Brexit: questions about the Settled Status and a most likely no-deal



Published 2020-10-16 20:25:56
Image by Tumisu from Pixabay

The British and Europeans left without a deal after Brexit talks on October 15-16, 2020. As the possibility of a no-deal becomes most likely, a meeting was held last week with the organisation the3million regarding the status of resident (Settled Status).

The negotiations between the United Kingdom and the European Union currently concern 4 aspects:

  1. Obtain credible guarantees in order to avoid distortions of competition.
  2. Dispute settlement mechanisms.
  3. The fisheries dossier.
  4. Guarantee of police and judicial cooperation.

It takes 2 months to legally verify the agreement reached and to carry out the formal ratification process in the various European parliaments (at least these are the official lines because in practice, we have seen with the free trade agreement with Canada - CETA - already in effect although it has not been ratified by all the member countries and even rejected by Cyprus, that it seems possible to apply an agreement and only later then ratify it ...) .

We are therefore on last round of negotiations and the summit of October 15 and 16 between the United Kingdom and the European Union was supposed to make it possible to reach an agreement on the four points above still disputed (and apparently especially the first, concerning credible guarantees ).

Britain and EU fail to make any progress at the mid-October summit

This has just ended with a failure. Prime Minister Boris Johnson quickly declared that for his part the discussions were now over and that it was necessary to prepare on January 1, 2021 for "arrangements closer to an Australian agreement", which means a no-deal agreement.

While the British government is under heavy attack on its management of the covid-19 crisis, Boris Johnson has apparently chosen to be firm on Brexit (following his adviser Dominique Cumming and arch Brexiters such as Jacob Rees Mogg, who have always pushed for a no-deal) in order to preserve the support of Brexit voters.

However, contrary to what he said a month ago, he left the door open to continue negotiations. We find here all the scenarios of the famous agreements of which the European Union has the secret, carried out at the 25th hour of the last day! Ursula von der Leyen, President of the European Commission, reacted almost immediately on Friday, announcing that EU negotiators will be in London on Monday 19th October, to "intensify" the talks.

Have we passed the point of no return?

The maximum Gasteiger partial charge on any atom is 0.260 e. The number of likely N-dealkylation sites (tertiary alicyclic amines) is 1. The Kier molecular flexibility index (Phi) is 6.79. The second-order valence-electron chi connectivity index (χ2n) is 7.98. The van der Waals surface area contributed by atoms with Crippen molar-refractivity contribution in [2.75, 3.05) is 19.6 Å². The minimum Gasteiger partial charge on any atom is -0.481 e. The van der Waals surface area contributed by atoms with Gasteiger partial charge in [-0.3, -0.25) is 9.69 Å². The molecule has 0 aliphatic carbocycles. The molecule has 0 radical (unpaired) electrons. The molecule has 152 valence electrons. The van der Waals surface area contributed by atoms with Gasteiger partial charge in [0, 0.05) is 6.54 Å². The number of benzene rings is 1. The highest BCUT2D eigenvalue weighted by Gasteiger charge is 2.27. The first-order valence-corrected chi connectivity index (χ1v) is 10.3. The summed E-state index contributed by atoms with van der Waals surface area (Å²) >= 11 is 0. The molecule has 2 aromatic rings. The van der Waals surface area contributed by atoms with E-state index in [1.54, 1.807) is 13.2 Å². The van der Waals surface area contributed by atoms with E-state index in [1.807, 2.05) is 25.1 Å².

The situation was already compromised with the decision of the British government to pass the Internal Market Bill, which breaches the agreement they had signed less than a year ago on Northern Ireland. Indeed, London has acknowledged that this revision "breaks international law".

Following the votes in the Commons, the European Commission sent a letter of formal notice on October 1st to the United Kingdom for breach of its obligations under the Withdrawal Agreement (starting the rather lengthy process of article 258 enforcement proceedings against the UK), and the EU parliament said it would refuse to ratify any agreement if the Bill was not repealed.

This 5th season of the series "Brexit", full of twists, which should end at the end of 2021, promises to be thrilling!

Issues related to Settled Status

At the beginning of October, a virtual public meeting organized by Nicolas Hatton, elected consular delegate of French people living abroad and co-founder and President of the organisationthe3million was attended by Olivier Cadic, senator representing the French in the United Kingdom, and Marie Christine Rousse, a lawyer specializing in migration issues at her South West Law firm in Bristol. The aim was to assess the situation less than three months before the UK's final exit from the European Union.

	Webinar organised by the3million

Any European citizen, married or not with a British spouse, must apply for a permanent residence document, Settled Status and Pre-Settled Status (EU citizens and their families who have not lived in United Kingdom for five years as of December 31, 2020). There is a 6-month grace period until June 30, 2021 to apply, but beyond that Europeans without status will be illegal. Without papers, it is no longer possible to work, drive, have a bank account, rent accommodation, or access the NHS public healthcare system.